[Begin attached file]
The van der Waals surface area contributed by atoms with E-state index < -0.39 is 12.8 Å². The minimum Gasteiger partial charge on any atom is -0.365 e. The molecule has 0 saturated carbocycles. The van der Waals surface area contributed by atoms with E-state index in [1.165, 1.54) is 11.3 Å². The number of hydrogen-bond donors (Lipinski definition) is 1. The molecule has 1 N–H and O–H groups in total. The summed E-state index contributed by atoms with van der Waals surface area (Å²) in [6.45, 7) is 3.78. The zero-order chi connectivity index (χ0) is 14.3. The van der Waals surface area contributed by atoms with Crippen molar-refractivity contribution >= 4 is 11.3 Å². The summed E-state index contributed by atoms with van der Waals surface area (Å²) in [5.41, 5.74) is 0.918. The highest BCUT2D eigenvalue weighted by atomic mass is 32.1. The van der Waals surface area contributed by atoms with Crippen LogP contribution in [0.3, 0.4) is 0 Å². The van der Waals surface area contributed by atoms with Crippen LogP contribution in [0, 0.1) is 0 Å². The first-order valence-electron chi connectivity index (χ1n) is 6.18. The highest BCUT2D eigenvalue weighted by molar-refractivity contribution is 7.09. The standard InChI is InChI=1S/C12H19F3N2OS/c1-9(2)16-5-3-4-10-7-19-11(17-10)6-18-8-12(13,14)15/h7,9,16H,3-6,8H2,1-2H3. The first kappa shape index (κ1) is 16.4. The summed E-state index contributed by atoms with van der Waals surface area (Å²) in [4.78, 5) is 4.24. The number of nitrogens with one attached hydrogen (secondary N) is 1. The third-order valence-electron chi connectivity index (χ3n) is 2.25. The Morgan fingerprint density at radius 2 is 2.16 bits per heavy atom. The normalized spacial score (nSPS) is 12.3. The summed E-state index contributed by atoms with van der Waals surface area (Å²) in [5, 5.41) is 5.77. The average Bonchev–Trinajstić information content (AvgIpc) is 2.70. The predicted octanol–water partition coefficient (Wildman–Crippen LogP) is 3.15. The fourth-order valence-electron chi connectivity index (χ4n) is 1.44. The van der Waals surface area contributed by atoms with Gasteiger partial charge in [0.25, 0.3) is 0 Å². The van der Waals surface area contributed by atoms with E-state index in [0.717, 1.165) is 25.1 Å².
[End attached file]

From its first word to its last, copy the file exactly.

The van der Waals surface area contributed by atoms with E-state index < -0.39 is 12.8 Å². The minimum Gasteiger partial charge on any atom is -0.365 e. The molecule has 0 saturated carbocycles. The van der Waals surface area contributed by atoms with E-state index in [1.165, 1.54) is 11.3 Å². The number of hydrogen-bond donors (Lipinski definition) is 1. The molecule has 1 N–H and O–H groups in total. The summed E-state index contributed by atoms with van der Waals surface area (Å²) in [6.45, 7) is 3.78. The zero-order chi connectivity index (χ0) is 14.3. The van der Waals surface area contributed by atoms with Crippen molar-refractivity contribution >= 4 is 11.3 Å². The summed E-state index contributed by atoms with van der Waals surface area (Å²) in [5.41, 5.74) is 0.918. The highest BCUT2D eigenvalue weighted by atomic mass is 32.1. The van der Waals surface area contributed by atoms with Crippen LogP contribution in [0.3, 0.4) is 0 Å². The van der Waals surface area contributed by atoms with Crippen LogP contribution in [0, 0.1) is 0 Å². The first-order valence-electron chi connectivity index (χ1n) is 6.18. The highest BCUT2D eigenvalue weighted by molar-refractivity contribution is 7.09. The standard InChI is InChI=1S/C12H19F3N2OS/c1-9(2)16-5-3-4-10-7-19-11(17-10)6-18-8-12(13,14)15/h7,9,16H,3-6,8H2,1-2H3. The first kappa shape index (κ1) is 16.4. The summed E-state index contributed by atoms with van der Waals surface area (Å²) in [4.78, 5) is 4.24. The number of nitrogens with one attached hydrogen (secondary N) is 1. The third-order valence-electron chi connectivity index (χ3n) is 2.25. The Morgan fingerprint density at radius 2 is 2.16 bits per heavy atom. The normalized spacial score (nSPS) is 12.3. The summed E-state index contributed by atoms with van der Waals surface area (Å²) in [5, 5.41) is 5.77. The average Bonchev–Trinajstić information content (AvgIpc) is 2.70. The predicted octanol–water partition coefficient (Wildman–Crippen LogP) is 3.15. The fourth-order valence-electron chi connectivity index (χ4n) is 1.44. The van der Waals surface area contributed by atoms with Gasteiger partial charge in [0.25, 0.3) is 0 Å². The van der Waals surface area contributed by atoms with E-state index in [0.717, 1.165) is 25.1 Å².